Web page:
As I entered the room, my eyes immediately focused on the bloody foot prints covering the entire floor. Not a square inch was spared.
I then made eye contact with a middle aged woman sitting on one of the two emergency room exam tables. She was missing the majority of her skin on her left foot, lower leg, hand and forearm. Everything was pink and oozing blood.
I was struck by her facial expression. She did not seem to be focused on her pain but seemed as though she was going to jump up and physically assault someone. She was pissed off.
On the other exam table sat a five year-old girl. The skin on the right side of her face had been peeled off and her lip and nose were markedly swollen. As a nurse scrubbed her wounds, she sat quietly, staring at the wall.
On a stool between both of them sat a man with abrasions on his left ankle, knee and arm. He sat with his elbows on his knees and his head between his hands. He shook his head and repeatedly said “oh, no, no, no”.
I watched the scene as the nurse and provider cleaned and dressed the wounds. As they were finishing up, I asked what happened. I was told the father was driving a motorcycle, going too fast, and lost control. When he crashed, his daughter and wife were thrown. The wife was now very upset with the husband.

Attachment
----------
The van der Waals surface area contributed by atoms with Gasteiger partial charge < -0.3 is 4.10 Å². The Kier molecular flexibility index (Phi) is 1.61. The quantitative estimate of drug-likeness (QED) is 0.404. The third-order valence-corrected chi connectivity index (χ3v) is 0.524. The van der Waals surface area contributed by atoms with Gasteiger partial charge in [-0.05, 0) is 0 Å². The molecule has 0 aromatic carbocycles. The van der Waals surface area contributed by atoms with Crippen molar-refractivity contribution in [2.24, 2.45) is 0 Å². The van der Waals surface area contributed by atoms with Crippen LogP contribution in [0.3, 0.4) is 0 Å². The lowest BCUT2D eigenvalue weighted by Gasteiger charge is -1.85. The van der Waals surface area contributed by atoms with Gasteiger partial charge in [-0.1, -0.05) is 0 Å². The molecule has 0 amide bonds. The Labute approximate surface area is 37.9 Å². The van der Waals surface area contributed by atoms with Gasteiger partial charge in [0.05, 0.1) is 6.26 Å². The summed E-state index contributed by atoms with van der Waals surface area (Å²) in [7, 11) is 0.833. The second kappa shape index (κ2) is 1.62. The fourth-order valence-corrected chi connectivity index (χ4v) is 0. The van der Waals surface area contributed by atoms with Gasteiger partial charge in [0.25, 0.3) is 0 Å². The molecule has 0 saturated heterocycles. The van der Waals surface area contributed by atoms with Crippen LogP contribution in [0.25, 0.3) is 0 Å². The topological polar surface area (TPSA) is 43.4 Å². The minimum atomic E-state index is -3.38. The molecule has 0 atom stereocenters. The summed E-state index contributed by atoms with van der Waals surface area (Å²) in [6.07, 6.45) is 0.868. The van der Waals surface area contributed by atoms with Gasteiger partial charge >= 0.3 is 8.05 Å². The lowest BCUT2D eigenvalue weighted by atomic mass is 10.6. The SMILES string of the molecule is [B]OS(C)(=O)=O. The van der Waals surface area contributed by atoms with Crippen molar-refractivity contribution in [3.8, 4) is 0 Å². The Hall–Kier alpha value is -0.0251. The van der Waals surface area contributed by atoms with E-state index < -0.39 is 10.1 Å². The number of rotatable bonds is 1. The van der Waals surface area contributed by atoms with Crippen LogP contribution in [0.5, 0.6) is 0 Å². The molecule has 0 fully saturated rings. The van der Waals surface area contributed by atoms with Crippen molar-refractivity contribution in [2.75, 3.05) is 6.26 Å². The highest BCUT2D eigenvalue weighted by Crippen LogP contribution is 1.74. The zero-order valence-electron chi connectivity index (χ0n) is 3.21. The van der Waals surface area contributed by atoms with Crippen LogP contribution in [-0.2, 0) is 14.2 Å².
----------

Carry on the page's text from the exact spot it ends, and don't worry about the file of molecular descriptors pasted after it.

As they finished the story, I heard the provider say “OK, the child is ready for discharge”.
I was surprised and asked “what are her vitals. It is very abnormal for a five year-old child to sit patiently as you scrub her fresh wounds”.
The response was interesting. “We didn’t take any vitals, doctor. But if you would like us to, we can do it”.
When the nurse put his stethoscope to the child’s chest his eyes widened in fear. Her pulse was 220 beats per minute! He nervously asked “what should I do?”
After a few hours and lots of fluids, the child was stable and her pulse normalized. The mother also calmed down and seemed to forgive the father. Despite the physical pain, they seemed happy to be alive and together.